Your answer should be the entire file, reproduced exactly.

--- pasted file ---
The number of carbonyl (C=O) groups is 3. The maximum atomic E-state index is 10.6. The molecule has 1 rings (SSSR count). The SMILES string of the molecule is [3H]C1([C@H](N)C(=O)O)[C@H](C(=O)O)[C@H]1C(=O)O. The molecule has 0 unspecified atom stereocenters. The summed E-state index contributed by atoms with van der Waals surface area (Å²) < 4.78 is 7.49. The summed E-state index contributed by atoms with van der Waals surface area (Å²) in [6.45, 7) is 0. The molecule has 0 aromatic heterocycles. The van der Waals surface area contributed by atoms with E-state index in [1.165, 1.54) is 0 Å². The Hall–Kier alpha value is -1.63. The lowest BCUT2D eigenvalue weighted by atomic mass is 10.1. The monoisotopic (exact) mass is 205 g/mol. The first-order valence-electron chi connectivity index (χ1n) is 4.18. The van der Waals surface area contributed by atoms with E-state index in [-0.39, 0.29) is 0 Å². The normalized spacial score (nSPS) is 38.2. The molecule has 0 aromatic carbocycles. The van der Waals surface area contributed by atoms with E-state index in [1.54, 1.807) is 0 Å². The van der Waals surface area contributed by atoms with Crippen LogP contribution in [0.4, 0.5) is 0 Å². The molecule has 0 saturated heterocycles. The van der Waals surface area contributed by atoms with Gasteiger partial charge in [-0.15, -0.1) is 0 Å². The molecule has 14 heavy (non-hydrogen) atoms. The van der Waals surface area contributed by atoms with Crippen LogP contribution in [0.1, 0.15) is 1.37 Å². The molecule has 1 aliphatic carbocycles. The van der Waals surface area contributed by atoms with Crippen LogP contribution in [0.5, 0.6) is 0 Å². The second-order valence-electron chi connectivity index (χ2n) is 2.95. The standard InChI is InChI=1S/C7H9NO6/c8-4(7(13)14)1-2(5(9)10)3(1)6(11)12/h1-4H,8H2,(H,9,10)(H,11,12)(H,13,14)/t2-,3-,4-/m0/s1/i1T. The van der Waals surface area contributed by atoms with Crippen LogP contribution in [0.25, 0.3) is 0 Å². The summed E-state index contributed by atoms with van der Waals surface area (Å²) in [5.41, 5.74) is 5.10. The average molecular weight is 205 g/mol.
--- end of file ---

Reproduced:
The number of carbonyl (C=O) groups is 3. The maximum atomic E-state index is 10.6. The molecule has 1 rings (SSSR count). The SMILES string of the molecule is [3H]C1([C@H](N)C(=O)O)[C@H](C(=O)O)[C@H]1C(=O)O. The molecule has 0 unspecified atom stereocenters. The summed E-state index contributed by atoms with van der Waals surface area (Å²) < 4.78 is 7.49. The summed E-state index contributed by atoms with van der Waals surface area (Å²) in [6.45, 7) is 0. The molecule has 0 aromatic heterocycles. The van der Waals surface area contributed by atoms with E-state index in [1.165, 1.54) is 0 Å². The Hall–Kier alpha value is -1.63. The lowest BCUT2D eigenvalue weighted by atomic mass is 10.1. The monoisotopic (exact) mass is 205 g/mol. The first-order valence-electron chi connectivity index (χ1n) is 4.18. The van der Waals surface area contributed by atoms with E-state index in [-0.39, 0.29) is 0 Å². The normalized spacial score (nSPS) is 38.2. The molecule has 0 aromatic carbocycles. The van der Waals surface area contributed by atoms with E-state index in [1.54, 1.807) is 0 Å². The van der Waals surface area contributed by atoms with Crippen LogP contribution in [0.4, 0.5) is 0 Å². The molecule has 0 saturated heterocycles. The van der Waals surface area contributed by atoms with Gasteiger partial charge in [-0.15, -0.1) is 0 Å². The molecule has 14 heavy (non-hydrogen) atoms. The van der Waals surface area contributed by atoms with Crippen LogP contribution in [0.1, 0.15) is 1.37 Å². The molecule has 1 aliphatic carbocycles. The van der Waals surface area contributed by atoms with Crippen LogP contribution in [0.5, 0.6) is 0 Å². The second-order valence-electron chi connectivity index (χ2n) is 2.95. The standard InChI is InChI=1S/C7H9NO6/c8-4(7(13)14)1-2(5(9)10)3(1)6(11)12/h1-4H,8H2,(H,9,10)(H,11,12)(H,13,14)/t2-,3-,4-/m0/s1/i1T. The van der Waals surface area contributed by atoms with Crippen LogP contribution in [0.25, 0.3) is 0 Å². The summed E-state index contributed by atoms with van der Waals surface area (Å²) in [5.41, 5.74) is 5.10. The average molecular weight is 205 g/mol.